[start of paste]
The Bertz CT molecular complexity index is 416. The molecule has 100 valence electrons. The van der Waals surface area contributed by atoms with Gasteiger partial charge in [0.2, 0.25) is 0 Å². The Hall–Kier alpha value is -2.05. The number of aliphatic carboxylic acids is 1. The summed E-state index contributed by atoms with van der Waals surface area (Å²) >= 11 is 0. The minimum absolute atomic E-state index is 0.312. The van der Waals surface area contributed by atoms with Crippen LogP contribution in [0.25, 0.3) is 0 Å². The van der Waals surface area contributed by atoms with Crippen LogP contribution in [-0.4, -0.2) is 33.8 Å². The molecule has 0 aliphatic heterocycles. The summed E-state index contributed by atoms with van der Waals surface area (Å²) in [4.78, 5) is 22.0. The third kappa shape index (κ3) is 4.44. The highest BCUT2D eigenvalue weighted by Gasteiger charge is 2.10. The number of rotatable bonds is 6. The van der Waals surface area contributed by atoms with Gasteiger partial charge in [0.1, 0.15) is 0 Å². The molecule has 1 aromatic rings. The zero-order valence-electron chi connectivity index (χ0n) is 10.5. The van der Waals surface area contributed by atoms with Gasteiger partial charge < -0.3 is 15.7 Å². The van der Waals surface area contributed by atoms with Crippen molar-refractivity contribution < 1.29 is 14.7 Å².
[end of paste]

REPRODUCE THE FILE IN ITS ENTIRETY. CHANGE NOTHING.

The Bertz CT molecular complexity index is 416. The molecule has 100 valence electrons. The van der Waals surface area contributed by atoms with Gasteiger partial charge in [0.2, 0.25) is 0 Å². The Hall–Kier alpha value is -2.05. The number of aliphatic carboxylic acids is 1. The summed E-state index contributed by atoms with van der Waals surface area (Å²) >= 11 is 0. The minimum absolute atomic E-state index is 0.312. The van der Waals surface area contributed by atoms with Crippen LogP contribution in [0.25, 0.3) is 0 Å². The van der Waals surface area contributed by atoms with Crippen LogP contribution in [-0.4, -0.2) is 33.8 Å². The molecule has 0 aliphatic heterocycles. The summed E-state index contributed by atoms with van der Waals surface area (Å²) in [4.78, 5) is 22.0. The third kappa shape index (κ3) is 4.44. The highest BCUT2D eigenvalue weighted by Gasteiger charge is 2.10. The number of rotatable bonds is 6. The van der Waals surface area contributed by atoms with Gasteiger partial charge in [0.1, 0.15) is 0 Å². The molecule has 1 aromatic rings. The zero-order valence-electron chi connectivity index (χ0n) is 10.5. The van der Waals surface area contributed by atoms with Gasteiger partial charge < -0.3 is 15.7 Å². The van der Waals surface area contributed by atoms with Crippen molar-refractivity contribution < 1.29 is 14.7 Å².